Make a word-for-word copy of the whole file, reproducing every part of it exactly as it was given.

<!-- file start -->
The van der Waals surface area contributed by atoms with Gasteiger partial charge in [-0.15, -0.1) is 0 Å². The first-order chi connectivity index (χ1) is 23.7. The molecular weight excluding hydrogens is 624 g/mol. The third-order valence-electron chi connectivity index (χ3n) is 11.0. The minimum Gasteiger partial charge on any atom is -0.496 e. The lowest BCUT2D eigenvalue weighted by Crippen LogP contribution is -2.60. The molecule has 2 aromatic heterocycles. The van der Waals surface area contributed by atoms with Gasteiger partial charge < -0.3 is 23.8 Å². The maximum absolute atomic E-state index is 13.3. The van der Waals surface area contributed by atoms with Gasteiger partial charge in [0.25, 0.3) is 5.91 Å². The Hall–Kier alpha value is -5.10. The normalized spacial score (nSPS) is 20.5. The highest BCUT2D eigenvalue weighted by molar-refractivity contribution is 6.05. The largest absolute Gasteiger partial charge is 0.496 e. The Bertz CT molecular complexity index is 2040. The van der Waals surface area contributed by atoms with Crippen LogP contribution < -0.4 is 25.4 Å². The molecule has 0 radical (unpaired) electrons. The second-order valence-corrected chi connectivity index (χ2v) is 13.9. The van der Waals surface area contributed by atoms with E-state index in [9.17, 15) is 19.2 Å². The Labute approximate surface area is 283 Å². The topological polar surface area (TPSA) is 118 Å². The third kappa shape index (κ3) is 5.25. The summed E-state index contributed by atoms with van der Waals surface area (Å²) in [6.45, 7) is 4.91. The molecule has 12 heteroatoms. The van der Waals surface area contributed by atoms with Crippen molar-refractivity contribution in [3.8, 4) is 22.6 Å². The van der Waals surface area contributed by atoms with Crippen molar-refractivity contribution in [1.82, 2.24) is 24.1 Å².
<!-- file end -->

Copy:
The van der Waals surface area contributed by atoms with Gasteiger partial charge in [-0.15, -0.1) is 0 Å². The first-order chi connectivity index (χ1) is 23.7. The molecular weight excluding hydrogens is 624 g/mol. The third-order valence-electron chi connectivity index (χ3n) is 11.0. The minimum Gasteiger partial charge on any atom is -0.496 e. The lowest BCUT2D eigenvalue weighted by Crippen LogP contribution is -2.60. The molecule has 2 aromatic heterocycles. The van der Waals surface area contributed by atoms with Gasteiger partial charge < -0.3 is 23.8 Å². The maximum absolute atomic E-state index is 13.3. The van der Waals surface area contributed by atoms with Gasteiger partial charge in [0.25, 0.3) is 5.91 Å². The Hall–Kier alpha value is -5.10. The normalized spacial score (nSPS) is 20.5. The highest BCUT2D eigenvalue weighted by molar-refractivity contribution is 6.05. The largest absolute Gasteiger partial charge is 0.496 e. The Bertz CT molecular complexity index is 2040. The van der Waals surface area contributed by atoms with Crippen LogP contribution < -0.4 is 25.4 Å². The molecule has 0 radical (unpaired) electrons. The second-order valence-corrected chi connectivity index (χ2v) is 13.9. The van der Waals surface area contributed by atoms with E-state index in [9.17, 15) is 19.2 Å². The Labute approximate surface area is 283 Å². The topological polar surface area (TPSA) is 118 Å². The third kappa shape index (κ3) is 5.25. The summed E-state index contributed by atoms with van der Waals surface area (Å²) in [6.45, 7) is 4.91. The molecule has 12 heteroatoms. The van der Waals surface area contributed by atoms with Crippen molar-refractivity contribution in [3.8, 4) is 22.6 Å². The van der Waals surface area contributed by atoms with Crippen molar-refractivity contribution in [1.82, 2.24) is 24.1 Å².